The "R" Series of Lenses
The SLR Era Begins
Single Lens Reflex cameras marked a decided change from the earlier rangefinder camera. Those cameras had no need for long “Flange Distances” as they had no mirror to rotate up out of the light path. This made for a more compact camera. However, two design requirements combined together to give rise to a new lens mount for the SLR Canon.
The first we just mentioned, the mirror swing. The lens had to be moved further from the film plane so that it did not strike the mirror. This meant redesigning the optics of the lens to focus further from the rear lens element.
The second was the “Through the Lens” (TTL) viewing. Focus was to be accomplished, manually in those days, with the light coming through the lens. The more light coming to the eye the easier this task. So it was desirable to have the lens remain at full aperture until the shutter was pressed. This meant that there had to be communication between lens and camera: the camera had to tell the lens when to close the aperture to the chosen f setting. There was absolutely no way to do this with the rangefinder lenses of the day.
The lens mount that Canon came up with was the “R” series mount which evolved over the next three decades into the FL series mounts, the FD series and the FDn series. The line only came to an end when automatic focusing demanded even more of the lens to camera communication and it became obvious that this venerable line of lens mounts was simply outpaced by technology.
The back of an “R” Lens showing the two operating levers that communicate with the camera body during the exposure cycle.
The mount itself was of the “breech lock” type and it is identifiable by a silver collar around the base of the lens. When the lens is lined up with the red dot registration mark and placed into the lugs on the body this collar turns to engage the locking lugs. It is turned until it is tight and friction holds the collar in place. The lens itself does not rotate during this procedure.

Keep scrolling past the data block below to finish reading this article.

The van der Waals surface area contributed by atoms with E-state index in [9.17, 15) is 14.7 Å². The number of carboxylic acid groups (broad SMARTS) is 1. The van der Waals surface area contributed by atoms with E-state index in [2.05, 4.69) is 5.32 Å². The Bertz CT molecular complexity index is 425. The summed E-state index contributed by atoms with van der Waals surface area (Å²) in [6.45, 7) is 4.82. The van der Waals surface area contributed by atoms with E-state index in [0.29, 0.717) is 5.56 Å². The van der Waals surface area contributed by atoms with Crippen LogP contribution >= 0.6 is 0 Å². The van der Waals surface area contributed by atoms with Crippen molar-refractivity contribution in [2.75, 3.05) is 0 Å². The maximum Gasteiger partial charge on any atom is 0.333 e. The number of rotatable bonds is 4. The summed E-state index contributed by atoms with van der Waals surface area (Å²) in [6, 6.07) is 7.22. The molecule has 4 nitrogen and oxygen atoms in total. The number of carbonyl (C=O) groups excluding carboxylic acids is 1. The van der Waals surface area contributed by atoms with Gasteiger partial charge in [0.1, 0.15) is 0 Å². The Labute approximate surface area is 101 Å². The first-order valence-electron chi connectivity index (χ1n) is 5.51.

On the back of the lens there are two levers. The Cocking Lever is pushed by a corresponding lever in the camera when the film is advanced which puts the iris under tension but does not move it. When the shutter is pressed a second arm in the camera body pushes the Trip Lever which releases the Iris and allows it to close. It holds the Trip Lever until the shutter curtain is closed and then releases it. The iris then returns to its widest aperture.
The "R" Series Lenses by Date of Issue
|1||R 50mm f/1.8 (I)||May 59||16||–||4||6||58mm||295gr|
|2||R 135mm f/3.5||May 59||22||10||3||4||48mm||370gr|
|3||R200mm f/3.5||May 59||22||8||5||7||58mm||670gr|
|4||R 100mm f/2||Sep 59||16||6||4||6||58mm||515gr|
|5||R 85mm f/1.9||Jan 60||22||–||4||6||48mm||355gr|
|7||R 400mm f/4.5||Jan 60||22||–||4||5||48mm||1700gr|
|8||R 600mm f/5.6||Jan 60||32||–||1||2||48mm||2100gr|
|9||R 800mm f/8||Jan 60||32||–||1||2||48mm||1900gr|
|10||R 1000mm f/11||Jan 60||32||–||1||2||48mm||1800gr|
|11||R 135mm f/2.5||Feb 60||16||6||6||4||58mm||630gr|
|12||R 35mm f/2.5||Aug 60||16||6||5||7||58mm||317gr|
|13||R 50mm f/1.8 (II)||Aug 60||16||–||4||6||58mm||305gr|
|14||TV 2000mm f/11||Sep 60||11||0||4||7||48mm||10,620gr|
|15||R 100mm f/3.5 (I)||May 61||22||–||4||5||40mm||210gr|
|16||R 85mm f/1.8||Oct 61||16||8||4||5||58mm||470gr|
|17||R 58mm f/1.2||Feb 62||16||8||5||7||58mm||432gr|
|18||R 50mm f/1.8 (III)||Apr 63||16||–||4||6||58mm||305gr|
|19||R 100mm f/3.5 (II)||Apr 63||22||–||4||5||40mm||210gr|
|20||R 55-135mm f/3.5||Dec 63||22||–||10||15||58mm||790gr|
The "R" Series Lenses by Aperture
|1||R 35mm f/2.5||Aug 60||16||6||5||7||58mm||317gr|
|2||R 50mm f/1.8 (I)||May 59||16||–||4||6||58mm||295gr|
|3||R 50mm f/1.8 (II)||Aug 60||16||–||4||6||58mm||305gr|
|4||R 50mm f/1.8 (III)||Apr 63||16||–||4||6||58mm||305gr|
|5||R 55-135mm f/3.5||Dec 63||22||–||10||15||58mm||790gr|
|6||58mm f/1.2||Feb 62||16||8||5||7||58mm||432gr|
|7||R 85mm f/1.9||Jan 60||22||–||4||6||48mm||355gr|
|8||R 85mm f/1.8||Oct 61||16||8||4||5||58mm||470gr|
|9||R 100mm f/3.5 (I)||May 61||22||–||4||5||40mm||210gr|
|10||R 100mm f/3.5 (II)||Apr 63||22||–||4||5||40mm||210gr|
|11||R 100mm f/2||Sep 59||16||6||4||6||58mm||515gr|
|12||R 135mm f/2.5||Feb 60||16||6||4||6||58mm||630gr|
|13||R 135mm f/3.5 (I)||May 59||22||10||3||4||48mm||370gr|
|14||R 200mm f/3.5||May 59||22||8||5||7||58mm||670gr|
|15||R 300mm f/4||Jan 60||22||–||4||5||48mm||1200gr|
|16||R 400mm f/4.5||Jan 60||22||–||4||5||48mm||1700gr|
|17||R 600mm f/5.6||Jan 60||32||–||1||2||48mm||2100gr|
|18||R 800mm f/8||Jan 60||32||–||1||2||48mm||1900gr|
|19||R 1000mm f/11||Jan 60||32||–||1||2||48mm||1800gr|
|20||TV 2000mm f/11||Sep 60||–||0||4||7||48mm||10,620|